When you open a bank account or take title to real estate, joint tenancy is often viewed as a simple and inexpensive solution to avoid probate. Unfortunately, as explored below, the simple solution is not always as simple and straightforward as it may seem, resulting in unforeseen and undesirable consequences.
What is Joint Tenancy?
Joint tenancy (also known as joint tenancy with rights of survivorship or “JTWROS”) is a form of co-ownership of property during the lives of two or more tenants. Upon the death of a tenant, the remaining tenant or tenants immediately succeed to the ownership of the property, regardless of the wishes of the deceased tenant as expressed in his or her Last Will. If there is only one surviving tenant, he or she becomes the sole owner without the necessity of a probate proceeding. At the surviving tenant’s death, however, if no additional joint tenants are subsequently added to the property, the property will pass to the surviving tenant’s beneficiaries under his or her Last Will through probate.
What is Tenancy-in-Common?
Tenancy-in-common is a second form of co-ownership of property. Unlike joint tenancy, upon the death of one tenant, his interest in the property passes to his beneficiaries under a Last Will, which requires probate. The surviving tenant does not receive the deceased tenant’s interest, unless so provided in the deceased tenant’s Last Will.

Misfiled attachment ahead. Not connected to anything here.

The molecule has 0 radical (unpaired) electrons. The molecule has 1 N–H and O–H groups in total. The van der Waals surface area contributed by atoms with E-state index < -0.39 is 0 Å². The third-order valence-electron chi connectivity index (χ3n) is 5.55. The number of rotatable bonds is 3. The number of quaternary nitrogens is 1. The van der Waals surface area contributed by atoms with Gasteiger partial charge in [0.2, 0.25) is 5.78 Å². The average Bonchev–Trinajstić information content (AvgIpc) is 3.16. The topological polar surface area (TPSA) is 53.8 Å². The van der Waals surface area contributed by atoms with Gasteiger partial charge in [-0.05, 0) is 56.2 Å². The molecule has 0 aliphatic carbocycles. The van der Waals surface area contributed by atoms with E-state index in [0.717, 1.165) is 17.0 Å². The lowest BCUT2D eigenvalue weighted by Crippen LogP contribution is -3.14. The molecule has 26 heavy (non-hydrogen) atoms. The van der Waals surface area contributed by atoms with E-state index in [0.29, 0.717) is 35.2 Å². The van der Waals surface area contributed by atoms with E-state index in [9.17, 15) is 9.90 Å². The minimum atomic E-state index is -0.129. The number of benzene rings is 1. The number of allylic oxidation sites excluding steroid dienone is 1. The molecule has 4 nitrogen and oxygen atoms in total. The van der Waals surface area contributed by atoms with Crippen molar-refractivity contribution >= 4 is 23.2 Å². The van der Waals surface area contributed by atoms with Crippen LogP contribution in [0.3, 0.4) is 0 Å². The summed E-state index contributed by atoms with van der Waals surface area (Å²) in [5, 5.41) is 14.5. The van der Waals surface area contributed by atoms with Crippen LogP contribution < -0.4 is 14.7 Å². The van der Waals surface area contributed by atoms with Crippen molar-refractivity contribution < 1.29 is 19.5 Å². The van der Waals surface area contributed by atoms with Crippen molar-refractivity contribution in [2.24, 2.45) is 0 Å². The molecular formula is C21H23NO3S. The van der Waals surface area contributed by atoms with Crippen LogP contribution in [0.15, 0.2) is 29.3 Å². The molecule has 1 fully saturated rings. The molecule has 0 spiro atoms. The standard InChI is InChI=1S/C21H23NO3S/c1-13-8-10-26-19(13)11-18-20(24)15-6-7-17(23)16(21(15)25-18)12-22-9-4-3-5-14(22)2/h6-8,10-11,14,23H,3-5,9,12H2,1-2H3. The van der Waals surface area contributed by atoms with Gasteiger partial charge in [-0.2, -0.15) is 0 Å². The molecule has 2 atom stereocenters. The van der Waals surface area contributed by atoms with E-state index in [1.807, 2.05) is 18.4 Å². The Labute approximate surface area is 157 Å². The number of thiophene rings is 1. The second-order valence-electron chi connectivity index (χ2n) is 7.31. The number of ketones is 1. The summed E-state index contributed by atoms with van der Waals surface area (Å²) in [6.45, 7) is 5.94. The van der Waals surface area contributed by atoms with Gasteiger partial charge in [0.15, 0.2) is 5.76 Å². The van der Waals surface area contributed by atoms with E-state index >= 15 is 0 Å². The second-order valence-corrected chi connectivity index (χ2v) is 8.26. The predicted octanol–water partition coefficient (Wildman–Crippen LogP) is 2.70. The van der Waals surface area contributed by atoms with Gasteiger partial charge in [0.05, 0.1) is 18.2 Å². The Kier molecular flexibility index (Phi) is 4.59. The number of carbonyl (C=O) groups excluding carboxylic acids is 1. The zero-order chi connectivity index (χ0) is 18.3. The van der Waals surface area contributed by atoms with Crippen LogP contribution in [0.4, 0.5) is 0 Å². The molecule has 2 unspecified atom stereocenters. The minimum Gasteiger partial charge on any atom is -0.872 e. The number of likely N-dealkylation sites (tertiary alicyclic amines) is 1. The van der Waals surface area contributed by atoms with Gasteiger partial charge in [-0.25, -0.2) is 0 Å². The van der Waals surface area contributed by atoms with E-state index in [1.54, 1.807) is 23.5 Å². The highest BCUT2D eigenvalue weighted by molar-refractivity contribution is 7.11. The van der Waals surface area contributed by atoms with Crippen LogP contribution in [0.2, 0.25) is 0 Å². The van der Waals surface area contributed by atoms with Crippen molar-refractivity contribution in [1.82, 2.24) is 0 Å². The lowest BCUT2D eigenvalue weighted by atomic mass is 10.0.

What is Tenancy-by-the-Entireties?
Some states, including Florida, recognize property ownership known as tenancy-by-the entities. A tenancy by the entireties is a type of co-ownership available only to married couples. Like JTWROS, the tenancy by the entireties encompasses a right of survivorship, so that when one spouse dies, the entire interest in the property passes to the surviving spouse, without requiring probate.
Of course, at the surviving spouse’s death, the property will be subject to probate in order to pass to his or her beneficiaries, unless a joint tenancy is created with another individual.
What are the risks of Joint Tenancy?
Simply adding a person as a joint tenant is a gift that could require the payment of a gift tax. If an asset’s value is minimal, this is not likely to cause much concern. If the asset’s value is substantial, then the addition of a new person on the property may require an unintended tax consequence.
More importantly, though, property held in joint tenancy is subjected to creditor claims of either tenant. For example, a parent wishes to add her daughter to the title of her bank account as joint tenants with right of survivorship. Unfortunately, her daughter subsequently causes an automobile accident. The injured party is able to collect against the daughter’s interest in the bank account, even though the funds were originally her mother’s funds.
In addition, by adding the person as joint tenant to financial accounts, there is danger that he or she will make unauthorized withdrawals from the account. Finally, title to joint tenancy property will vest with the joint tenant upon death, which may be contrary to how the deceased tenant wishes his or her estate to be divided. In effect, the joint tenancy may frustrate the deceased tenant’s estate plan.
Rather than face these and other unintended consequences, it is often advisable to avoid joint tenancy and instead form a revocable trust to take title to one’s assets. A revocable trust is simply a contractual agreement among parties wherein a trustee (who can be the trust-maker) is responsible for managing assets during lifetime, and thereafter a successor trustee is charged with honoring the trust-maker’s wishes.